Does splitting database table up to most requested data and the rest of the data gives considerable performance boost? I've spent last week or so watching very technical tutorials and conferences but it's still not clear to me how big part does columns count, columns position and rows count play in performance (if whole table fits to memory/RAM).
I've scetched 4 different options. What would be the pros and cons for each approach?
Here is one test case:
Create test data with 1M rows:
drop table if exists posts; create table posts ( id int not null primary key, summary varchar(255), post text ) as select seq as id , repeat(rand(1), 10) as summary , repeat(rand(1), 100) as post from seq_1_to_1000000 ; drop table if exists small_data; create table small_data ( id int not null primary key, summary varchar(255) ) as select p.id, p.summary from posts p ; drop table if exists big_data; create table big_data ( id int not null primary key, post text ) as select p.id, p.post from posts p; show table status where Name in('posts', 'small_data', 'big_data'); Name | Engine | Row_format | Rows | Avg_row_length | Data_length big_data | InnoDB | Compact | 870341 | 2361 | 2055208960 posts | InnoDB | Compact | 838832 | 2627 | 2204106752 small_data | InnoDB | Compact | 985832 | 229 | 226197504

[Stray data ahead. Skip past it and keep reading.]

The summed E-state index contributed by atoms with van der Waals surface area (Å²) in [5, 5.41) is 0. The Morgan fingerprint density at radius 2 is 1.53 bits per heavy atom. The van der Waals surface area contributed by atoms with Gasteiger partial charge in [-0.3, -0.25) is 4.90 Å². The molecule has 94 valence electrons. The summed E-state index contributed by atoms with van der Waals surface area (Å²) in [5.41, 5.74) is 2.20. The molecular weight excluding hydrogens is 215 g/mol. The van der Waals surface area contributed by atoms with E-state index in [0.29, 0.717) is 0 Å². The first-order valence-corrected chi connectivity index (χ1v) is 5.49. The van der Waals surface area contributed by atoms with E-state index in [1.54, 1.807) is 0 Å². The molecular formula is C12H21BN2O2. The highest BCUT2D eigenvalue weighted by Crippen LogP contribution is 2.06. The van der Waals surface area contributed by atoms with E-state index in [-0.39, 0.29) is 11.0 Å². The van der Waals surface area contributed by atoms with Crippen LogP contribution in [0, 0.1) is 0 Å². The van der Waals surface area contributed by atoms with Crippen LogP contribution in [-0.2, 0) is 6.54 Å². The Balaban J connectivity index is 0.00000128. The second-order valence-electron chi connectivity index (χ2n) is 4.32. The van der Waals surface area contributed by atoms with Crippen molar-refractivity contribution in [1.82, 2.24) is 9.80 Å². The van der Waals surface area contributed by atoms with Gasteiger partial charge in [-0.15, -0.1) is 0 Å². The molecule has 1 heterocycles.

So there are three tables.
posts~ 2.1 GB. contains all data (id, summary ~ 200 Bytes, post ~ 2000 Bytes).
small_data~ 215 MB. contains (id, summary)
big_data~ 1.9 GB. contains (id, post)
select p.id, p.summary from posts p order by id asc limit 10 offset 500000
First run: 16.552 sec. Second run: 16.723 sec.
select p.id, p.summary from small_data p order by id asc limit 10 offset 500000
First run: 0.702 sec. Second run: 0.093 sec.
You can see, there may be a huge difference. But it depends on your data and your queries. So you should do your own benchmarks.
seq_1_to_1000000is a table with 1M sequence numbers. You will need to create it first or use MariaDBs Sequence plugin.